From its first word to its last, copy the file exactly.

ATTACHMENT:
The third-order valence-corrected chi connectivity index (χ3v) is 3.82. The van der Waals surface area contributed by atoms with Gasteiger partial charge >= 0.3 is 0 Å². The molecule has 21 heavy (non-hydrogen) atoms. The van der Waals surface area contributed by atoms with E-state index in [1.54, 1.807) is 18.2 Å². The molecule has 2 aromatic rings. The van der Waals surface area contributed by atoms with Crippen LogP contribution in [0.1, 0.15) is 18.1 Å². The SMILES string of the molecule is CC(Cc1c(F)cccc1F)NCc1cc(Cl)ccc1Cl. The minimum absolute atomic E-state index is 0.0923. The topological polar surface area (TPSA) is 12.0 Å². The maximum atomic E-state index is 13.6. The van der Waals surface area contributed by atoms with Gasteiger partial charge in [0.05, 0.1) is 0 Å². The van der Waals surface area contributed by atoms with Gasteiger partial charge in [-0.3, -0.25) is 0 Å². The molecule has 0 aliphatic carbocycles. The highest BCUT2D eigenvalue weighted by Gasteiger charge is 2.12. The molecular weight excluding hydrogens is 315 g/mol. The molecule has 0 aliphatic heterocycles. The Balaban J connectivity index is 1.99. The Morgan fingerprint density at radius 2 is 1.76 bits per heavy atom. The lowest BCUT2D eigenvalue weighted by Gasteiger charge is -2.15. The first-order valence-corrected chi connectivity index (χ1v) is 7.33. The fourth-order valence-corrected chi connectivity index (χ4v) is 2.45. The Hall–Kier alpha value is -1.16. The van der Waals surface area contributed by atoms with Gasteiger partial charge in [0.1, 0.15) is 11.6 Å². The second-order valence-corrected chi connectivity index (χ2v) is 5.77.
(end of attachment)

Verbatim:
The third-order valence-corrected chi connectivity index (χ3v) is 3.82. The van der Waals surface area contributed by atoms with Gasteiger partial charge >= 0.3 is 0 Å². The molecule has 21 heavy (non-hydrogen) atoms. The van der Waals surface area contributed by atoms with E-state index in [1.54, 1.807) is 18.2 Å². The molecule has 2 aromatic rings. The van der Waals surface area contributed by atoms with Crippen LogP contribution in [0.1, 0.15) is 18.1 Å². The SMILES string of the molecule is CC(Cc1c(F)cccc1F)NCc1cc(Cl)ccc1Cl. The minimum absolute atomic E-state index is 0.0923. The topological polar surface area (TPSA) is 12.0 Å². The maximum atomic E-state index is 13.6. The van der Waals surface area contributed by atoms with Gasteiger partial charge in [0.05, 0.1) is 0 Å². The van der Waals surface area contributed by atoms with Gasteiger partial charge in [-0.3, -0.25) is 0 Å². The molecule has 0 aliphatic carbocycles. The highest BCUT2D eigenvalue weighted by Gasteiger charge is 2.12. The molecular weight excluding hydrogens is 315 g/mol. The molecule has 0 aliphatic heterocycles. The Balaban J connectivity index is 1.99. The Morgan fingerprint density at radius 2 is 1.76 bits per heavy atom. The lowest BCUT2D eigenvalue weighted by Gasteiger charge is -2.15. The first-order valence-corrected chi connectivity index (χ1v) is 7.33. The fourth-order valence-corrected chi connectivity index (χ4v) is 2.45. The Hall–Kier alpha value is -1.16. The van der Waals surface area contributed by atoms with Gasteiger partial charge in [0.1, 0.15) is 11.6 Å². The second-order valence-corrected chi connectivity index (χ2v) is 5.77.